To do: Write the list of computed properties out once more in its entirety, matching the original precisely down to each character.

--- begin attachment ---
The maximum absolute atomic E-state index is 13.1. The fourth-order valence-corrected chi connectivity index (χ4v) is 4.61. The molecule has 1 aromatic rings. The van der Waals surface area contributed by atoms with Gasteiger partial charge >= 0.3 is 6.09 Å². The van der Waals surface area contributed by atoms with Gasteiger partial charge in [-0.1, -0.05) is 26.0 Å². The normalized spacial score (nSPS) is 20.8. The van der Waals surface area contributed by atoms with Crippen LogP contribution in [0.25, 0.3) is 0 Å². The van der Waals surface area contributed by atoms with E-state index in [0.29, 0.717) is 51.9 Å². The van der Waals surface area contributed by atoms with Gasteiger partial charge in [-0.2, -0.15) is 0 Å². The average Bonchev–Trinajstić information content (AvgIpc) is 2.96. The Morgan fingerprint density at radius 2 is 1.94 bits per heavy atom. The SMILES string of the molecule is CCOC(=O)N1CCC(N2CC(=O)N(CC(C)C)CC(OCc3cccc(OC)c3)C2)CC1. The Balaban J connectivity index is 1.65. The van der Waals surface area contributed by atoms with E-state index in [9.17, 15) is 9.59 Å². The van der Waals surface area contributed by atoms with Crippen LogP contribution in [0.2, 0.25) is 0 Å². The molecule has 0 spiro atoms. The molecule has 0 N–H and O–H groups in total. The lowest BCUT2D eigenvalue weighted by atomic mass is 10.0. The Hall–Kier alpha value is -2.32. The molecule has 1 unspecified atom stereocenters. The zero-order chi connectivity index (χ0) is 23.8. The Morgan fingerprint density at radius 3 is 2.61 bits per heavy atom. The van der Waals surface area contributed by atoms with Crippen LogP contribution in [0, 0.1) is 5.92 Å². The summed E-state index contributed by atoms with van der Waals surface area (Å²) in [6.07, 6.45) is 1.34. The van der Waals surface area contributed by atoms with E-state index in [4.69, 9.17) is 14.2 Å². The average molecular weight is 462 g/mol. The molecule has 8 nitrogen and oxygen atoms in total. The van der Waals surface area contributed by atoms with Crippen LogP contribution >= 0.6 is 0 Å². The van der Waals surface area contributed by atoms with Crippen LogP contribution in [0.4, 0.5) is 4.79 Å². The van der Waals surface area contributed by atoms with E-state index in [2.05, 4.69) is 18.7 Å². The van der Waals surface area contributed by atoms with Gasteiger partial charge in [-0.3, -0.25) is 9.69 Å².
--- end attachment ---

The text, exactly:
The maximum absolute atomic E-state index is 13.1. The fourth-order valence-corrected chi connectivity index (χ4v) is 4.61. The molecule has 1 aromatic rings. The van der Waals surface area contributed by atoms with Gasteiger partial charge >= 0.3 is 6.09 Å². The van der Waals surface area contributed by atoms with Gasteiger partial charge in [-0.1, -0.05) is 26.0 Å². The normalized spacial score (nSPS) is 20.8. The van der Waals surface area contributed by atoms with Crippen LogP contribution in [0.25, 0.3) is 0 Å². The van der Waals surface area contributed by atoms with E-state index in [0.29, 0.717) is 51.9 Å². The van der Waals surface area contributed by atoms with Gasteiger partial charge in [-0.2, -0.15) is 0 Å². The average Bonchev–Trinajstić information content (AvgIpc) is 2.96. The Morgan fingerprint density at radius 2 is 1.94 bits per heavy atom. The SMILES string of the molecule is CCOC(=O)N1CCC(N2CC(=O)N(CC(C)C)CC(OCc3cccc(OC)c3)C2)CC1. The Balaban J connectivity index is 1.65. The van der Waals surface area contributed by atoms with E-state index in [9.17, 15) is 9.59 Å². The van der Waals surface area contributed by atoms with Crippen LogP contribution in [0.2, 0.25) is 0 Å². The molecule has 0 spiro atoms. The molecule has 0 N–H and O–H groups in total. The lowest BCUT2D eigenvalue weighted by atomic mass is 10.0. The Hall–Kier alpha value is -2.32. The molecule has 1 unspecified atom stereocenters. The zero-order chi connectivity index (χ0) is 23.8. The Morgan fingerprint density at radius 3 is 2.61 bits per heavy atom. The van der Waals surface area contributed by atoms with Crippen LogP contribution in [0, 0.1) is 5.92 Å². The summed E-state index contributed by atoms with van der Waals surface area (Å²) in [6.07, 6.45) is 1.34. The van der Waals surface area contributed by atoms with E-state index in [4.69, 9.17) is 14.2 Å². The average molecular weight is 462 g/mol. The molecule has 8 nitrogen and oxygen atoms in total. The van der Waals surface area contributed by atoms with Crippen LogP contribution >= 0.6 is 0 Å². The van der Waals surface area contributed by atoms with Crippen LogP contribution in [0.4, 0.5) is 4.79 Å². The van der Waals surface area contributed by atoms with E-state index in [2.05, 4.69) is 18.7 Å². The van der Waals surface area contributed by atoms with Gasteiger partial charge in [-0.3, -0.25) is 9.69 Å².